Acupressure originated in Asia thousands of years ago as a form of healing that involves using the fingers to firmly press specific points on the body. Pressing these points is supposed to stimulate innate self-healing abilities contained in the human body by discharging muscle tension and improving circulatory system functioning. Lymph drainage concerns relieving lymph nodes of infected material that causes them to swell, a symptom frequently seen in ear infections, mononucleosis and lupus. Acupressure may assist in reducing lymph node swelling and relieve associated illnesses.
The lymphatic system functions to maintain a steady flow of lymph fluid by connecting all parts of the body using a system of nodes, vessels and fluid. Initially, this clear, protein-rich fluid emerges from the blood, which transports the fluid, to filter toxic substances. When you cut yourself and notice clear fluid oozing from the wound, this is lymph fluid attempting to keep the wound clean. The body contains nearly 650 to 700 lymph nodes, tiny clusters of lymphocytes and macrophages that seize viruses and bacteria in order to eliminate them from the body.
Swollen Lymph Nodes
Located in the neck, groin, under the chin and around the armpits, lymph nodes become swollen when an individual suffers certain illnesses caused mostly by viral infections. Swollen lymph nodes are often painful, which can make an already ill person feel worse. Another medical condition called lymphedema involves lymph fluid buildup in the tissues of the legs and arms. Painful as well as physically debilitating, lymphedema may become chronic and cause other serious side effects.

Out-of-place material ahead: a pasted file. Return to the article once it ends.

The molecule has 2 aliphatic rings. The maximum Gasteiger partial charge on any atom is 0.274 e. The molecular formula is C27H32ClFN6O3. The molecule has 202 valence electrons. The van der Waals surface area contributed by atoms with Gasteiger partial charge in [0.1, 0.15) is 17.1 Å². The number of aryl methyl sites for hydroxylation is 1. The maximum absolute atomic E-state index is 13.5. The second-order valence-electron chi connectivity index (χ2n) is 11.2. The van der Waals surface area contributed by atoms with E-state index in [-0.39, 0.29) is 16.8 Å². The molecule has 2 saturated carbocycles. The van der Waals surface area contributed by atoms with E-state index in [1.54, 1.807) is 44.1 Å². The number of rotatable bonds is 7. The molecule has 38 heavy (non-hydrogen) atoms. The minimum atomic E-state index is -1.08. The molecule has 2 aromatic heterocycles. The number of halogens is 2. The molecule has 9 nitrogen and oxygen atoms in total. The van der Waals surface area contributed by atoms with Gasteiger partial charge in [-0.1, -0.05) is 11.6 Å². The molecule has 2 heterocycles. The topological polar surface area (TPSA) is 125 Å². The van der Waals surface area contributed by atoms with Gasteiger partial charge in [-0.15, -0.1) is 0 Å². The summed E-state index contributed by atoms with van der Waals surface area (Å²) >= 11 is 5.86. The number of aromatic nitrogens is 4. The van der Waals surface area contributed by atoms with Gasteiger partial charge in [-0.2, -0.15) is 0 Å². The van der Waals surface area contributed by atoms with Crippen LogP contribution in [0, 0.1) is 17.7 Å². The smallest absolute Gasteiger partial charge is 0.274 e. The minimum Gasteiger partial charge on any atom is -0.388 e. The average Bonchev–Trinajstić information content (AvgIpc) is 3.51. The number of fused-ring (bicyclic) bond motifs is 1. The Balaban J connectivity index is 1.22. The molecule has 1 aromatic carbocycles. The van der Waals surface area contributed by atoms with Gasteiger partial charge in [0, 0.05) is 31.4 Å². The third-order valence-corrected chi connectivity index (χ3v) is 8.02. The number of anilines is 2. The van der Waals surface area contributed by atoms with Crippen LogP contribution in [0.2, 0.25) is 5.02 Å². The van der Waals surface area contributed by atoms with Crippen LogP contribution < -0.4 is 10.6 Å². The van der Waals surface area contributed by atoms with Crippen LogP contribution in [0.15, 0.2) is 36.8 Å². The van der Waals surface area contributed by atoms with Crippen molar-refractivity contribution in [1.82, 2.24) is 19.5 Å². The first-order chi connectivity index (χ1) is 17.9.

How Acupressure Works
Acupressure practitioners know exactly what points to press to relieve health problems that include lymph node swelling or lymphedema. Although science has not provided an explanation for this type of healing, it has been suggested that pressing on certain areas of the body may facilitate release of analgesic chemicals found in the body. Practitioners of acupressure will press with their thumbs between two vertebrae in order to drain the lymphatic system or gently massage areas around major lymph nodes to relax and stimulate lymph drainage.
Acupressure, sometimes referred to as a more specialized form of massage therapy, is used to promote lymph drainage and may reduce symptoms of certain viral infections. By pressing specific points of the body and gently employing a massaging technique to the area around swollen lymph nodes, an acupressure practitioner may be able to alleviate the pain and discomfort of swollen lymph nodes or a blocked lymphatic system. In addition, acupressure can be learned by lay people who want to avoid taking synthetic medications and practice a form of holistic self-help healing. Acupressure is not a substitute for medical treatment.